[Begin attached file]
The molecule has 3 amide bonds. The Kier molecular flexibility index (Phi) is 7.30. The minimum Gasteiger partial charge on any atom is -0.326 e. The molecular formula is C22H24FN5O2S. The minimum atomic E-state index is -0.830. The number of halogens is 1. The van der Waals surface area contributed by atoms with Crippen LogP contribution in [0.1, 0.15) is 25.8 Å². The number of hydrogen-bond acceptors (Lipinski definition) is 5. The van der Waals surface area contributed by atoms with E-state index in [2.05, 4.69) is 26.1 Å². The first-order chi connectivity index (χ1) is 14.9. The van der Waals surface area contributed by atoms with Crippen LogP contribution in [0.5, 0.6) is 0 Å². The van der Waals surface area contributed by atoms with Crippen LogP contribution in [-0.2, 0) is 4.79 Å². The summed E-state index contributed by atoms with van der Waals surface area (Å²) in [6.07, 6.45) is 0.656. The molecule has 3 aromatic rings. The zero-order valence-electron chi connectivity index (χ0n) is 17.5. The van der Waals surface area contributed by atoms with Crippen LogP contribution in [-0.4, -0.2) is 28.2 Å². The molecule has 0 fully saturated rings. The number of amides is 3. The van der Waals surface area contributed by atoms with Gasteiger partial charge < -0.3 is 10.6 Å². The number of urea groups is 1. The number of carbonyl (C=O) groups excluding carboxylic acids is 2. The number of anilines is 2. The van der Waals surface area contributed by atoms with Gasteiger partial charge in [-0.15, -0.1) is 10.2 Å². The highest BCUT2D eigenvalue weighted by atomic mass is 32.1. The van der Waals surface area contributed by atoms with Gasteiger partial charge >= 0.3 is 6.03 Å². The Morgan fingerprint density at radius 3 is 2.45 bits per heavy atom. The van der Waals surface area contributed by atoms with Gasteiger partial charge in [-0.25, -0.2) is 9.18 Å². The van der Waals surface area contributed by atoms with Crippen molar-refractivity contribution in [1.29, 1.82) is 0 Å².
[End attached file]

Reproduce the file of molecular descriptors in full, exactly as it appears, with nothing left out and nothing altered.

The molecule has 3 amide bonds. The Kier molecular flexibility index (Phi) is 7.30. The minimum Gasteiger partial charge on any atom is -0.326 e. The molecular formula is C22H24FN5O2S. The minimum atomic E-state index is -0.830. The number of halogens is 1. The van der Waals surface area contributed by atoms with Crippen LogP contribution in [0.1, 0.15) is 25.8 Å². The number of hydrogen-bond acceptors (Lipinski definition) is 5. The van der Waals surface area contributed by atoms with E-state index in [2.05, 4.69) is 26.1 Å². The first-order chi connectivity index (χ1) is 14.9. The van der Waals surface area contributed by atoms with Crippen LogP contribution in [0.5, 0.6) is 0 Å². The van der Waals surface area contributed by atoms with Crippen LogP contribution in [-0.2, 0) is 4.79 Å². The summed E-state index contributed by atoms with van der Waals surface area (Å²) in [6.07, 6.45) is 0.656. The molecule has 3 aromatic rings. The zero-order valence-electron chi connectivity index (χ0n) is 17.5. The van der Waals surface area contributed by atoms with Crippen LogP contribution in [-0.4, -0.2) is 28.2 Å². The molecule has 0 fully saturated rings. The number of amides is 3. The van der Waals surface area contributed by atoms with Gasteiger partial charge < -0.3 is 10.6 Å². The number of urea groups is 1. The number of carbonyl (C=O) groups excluding carboxylic acids is 2. The number of anilines is 2. The van der Waals surface area contributed by atoms with Gasteiger partial charge in [-0.15, -0.1) is 10.2 Å². The highest BCUT2D eigenvalue weighted by atomic mass is 32.1. The van der Waals surface area contributed by atoms with Gasteiger partial charge >= 0.3 is 6.03 Å². The Morgan fingerprint density at radius 3 is 2.45 bits per heavy atom. The van der Waals surface area contributed by atoms with Gasteiger partial charge in [-0.25, -0.2) is 9.18 Å². The van der Waals surface area contributed by atoms with Crippen molar-refractivity contribution in [1.29, 1.82) is 0 Å².